NRLA Chief Executive Ben Beadle has appeared on Channel 4 News to defend the government’s decision to remove the stay on possession hearings, the first of which will be heard today in courts around the country.

Appearing alongside Dan Wilson Craw, deputy director of Generation Rent, Beadle was challenged on whether it was the right time to restart evictions and why landlords need recourse to the Section 21 ‘no-fault’ mandatory eviction process.

“The courts have put in pretty strict measures to ensure that, if there are local lockdowns, the enforcement of eviction notices will not proceed,” he told Channel 4 reporter Fatima Manji.

“Landlords aren’t property tycoons and they don’t have massively broad shoulders to be able to carry on funding [tenants] where the government should be helping out.

“Section 21 notices are not being prioritised under the Master of the Rolls working group guidelines, and only the most serious cases are to rise to the top to be dealt with.

Beadle told the programme’s seven million viewers that landlords “don’t wake up and think ‘I’ll evict my tenant today’ – there is invariably a fault,” he said.

“I accept that selling a property is not the fault of the tenant, but we must look at the full financial package that is available to both sides. And landlords have faced increased costs and taxation, so we’re now facing the perfect storm.

“But this is not the time to be increasing rents.”

During the programme Wilson Craw’s key message was to call for ‘no fault’ evictions to be banned.

Beadle countered that the new court rules that went live today “are going to give courts serious teeth including the deprioritisation of Section 21 evictions, which is what Dan is calling for.”

The government has already announced that it intends to scrap Section 21 evictions once Covid is over.

Watch the Channel 4 interview in full.


  1. sellup. move it abroad. its a big social welfare council estate country. how many hungry mouths you can feed. the army of freeloaders is growing 3 times the speed of tax payers .its business not charity. clever will run. dum will stay and suffer. goodluck.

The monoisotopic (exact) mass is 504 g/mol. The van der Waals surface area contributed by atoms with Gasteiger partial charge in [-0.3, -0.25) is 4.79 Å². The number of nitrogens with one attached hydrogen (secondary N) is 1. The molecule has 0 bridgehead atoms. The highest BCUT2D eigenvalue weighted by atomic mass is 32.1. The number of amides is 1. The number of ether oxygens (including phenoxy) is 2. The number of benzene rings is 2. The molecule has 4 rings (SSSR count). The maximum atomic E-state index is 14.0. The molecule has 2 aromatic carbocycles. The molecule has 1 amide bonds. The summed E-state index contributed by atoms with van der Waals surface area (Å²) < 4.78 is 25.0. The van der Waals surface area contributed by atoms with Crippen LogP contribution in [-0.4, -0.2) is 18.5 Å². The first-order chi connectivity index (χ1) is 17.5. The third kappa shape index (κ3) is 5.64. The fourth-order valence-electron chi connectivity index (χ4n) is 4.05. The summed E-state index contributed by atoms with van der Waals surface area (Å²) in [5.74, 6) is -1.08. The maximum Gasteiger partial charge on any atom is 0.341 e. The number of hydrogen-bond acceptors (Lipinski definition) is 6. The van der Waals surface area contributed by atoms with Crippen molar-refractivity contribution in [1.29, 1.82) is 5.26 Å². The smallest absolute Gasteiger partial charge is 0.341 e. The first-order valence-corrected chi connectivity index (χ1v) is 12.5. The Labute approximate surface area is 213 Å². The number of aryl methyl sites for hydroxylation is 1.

2. British law is now in the hands of the weak woke elites, the law is punishing the law abiding people and rewarding the criminals, wasters and cheats of the country.
    It was difficult enough with section 21 now they are making it impossible, I would never give any DSS tenancy to anyone without the council agreeing to pay direct for the duration of the tenancy in writing , this does not mean I wouldn’t give a benefits tenant a lease it means if the client is ok in every other way then the final hurdle is the council agreement. If the tenancy was not agreed the possible tenant would be aware that the fault lays with the council and not him or me.

    • Problem is if payed direct you have to return overpayments if the tenants have committed fraud, then chase the tenants. If your going down that path you need to seek legal advice with a view to seperation of assets and rentals

      • When I signed an agreement with the council to have rent paid direct I made a note that I would not be held responsible for the repayment of rent should there be any claim for it. The application was accepted.

  3. NRLA are pathetic when it comes to helping landlords. I don’t condone any illegal practice but tenants should be held responsible for their actions. Most landlords will help tenants over a bad period but those that can pay but don’t should have serious consequences. But they don’t.

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